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Apple News, Facebook Instant Articles and now introducing Google AMP


Apple News, Facebook Instant Articles and now introducing Google AMP

Google introduced its Accelerated Mobile Pages (AMP) in an attempt to take on other rival news delivery services such as Apple News and Facebook Instant Articles.

The company on Tuesday announced that it will start showing AMP pages in Google Search early next year. Google also promised that it will share more details soon.

"Google will begin sending traffic to your AMP pages in Google Search early next year, and we plan to share more concrete specifics on timing very soon," said David Besbris, Vice President of Engineering, Google Search and Richard Gingras, Head of News, Google in a blog post.

Detailing further, the company said that the AMP Project as an open-source initiative is available to advertisement partners across the industry that are ready to adopt the rapid-loading specifications of the initiative. Google alongside also announced that Outbrain, AOL, OpenX, DoubleClick, and AdSense are working within the framework to improve the advertising experience for users, publishers and advertisers on the mobile Web.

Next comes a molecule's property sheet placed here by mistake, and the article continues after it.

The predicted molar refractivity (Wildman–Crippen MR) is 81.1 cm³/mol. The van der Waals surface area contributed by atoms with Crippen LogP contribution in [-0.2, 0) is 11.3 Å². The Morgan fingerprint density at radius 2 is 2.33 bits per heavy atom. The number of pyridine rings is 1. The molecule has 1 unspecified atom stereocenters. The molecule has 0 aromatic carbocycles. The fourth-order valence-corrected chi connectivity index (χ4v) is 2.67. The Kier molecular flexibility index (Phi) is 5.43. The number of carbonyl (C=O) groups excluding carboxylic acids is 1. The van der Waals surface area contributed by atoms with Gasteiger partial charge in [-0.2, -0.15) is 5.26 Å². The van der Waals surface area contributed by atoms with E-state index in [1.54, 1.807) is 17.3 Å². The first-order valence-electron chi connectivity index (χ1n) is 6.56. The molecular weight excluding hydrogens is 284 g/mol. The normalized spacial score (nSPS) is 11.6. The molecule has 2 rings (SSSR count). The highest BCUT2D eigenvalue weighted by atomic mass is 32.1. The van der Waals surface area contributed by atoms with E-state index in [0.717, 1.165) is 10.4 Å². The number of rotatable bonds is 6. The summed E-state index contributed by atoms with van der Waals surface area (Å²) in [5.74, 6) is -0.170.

"Thousands of publishers have expressed interest in AMP since the preview launched with the likes of the BBC, Sankei, New York Times, News Corp, Washington Post and more. Since then, many others have committed their support to the project, including and NZN Group in Brazil; CBS Interactive, AOL, Thrillist, Slate, International Business Times/Newsweek, Al Jazeera America and The Next Web in the US; El Universal and Milenio in Mexico; The Globe and Mail and Postmedia in Canada, as well as many more across the globe. The Local Media Consortium (LMC), a partnership of 70+ media companies collectively representing 1,600 local newspapers and television stations, has also voiced their support," the company added in a blog.

Detailing the progress of its AMP Project, Google revealed that so far over 4,500 developers are following the ongoing engineering discussions on GitHub while around 250 pull requests have contributed to the new code, samples and documentations.

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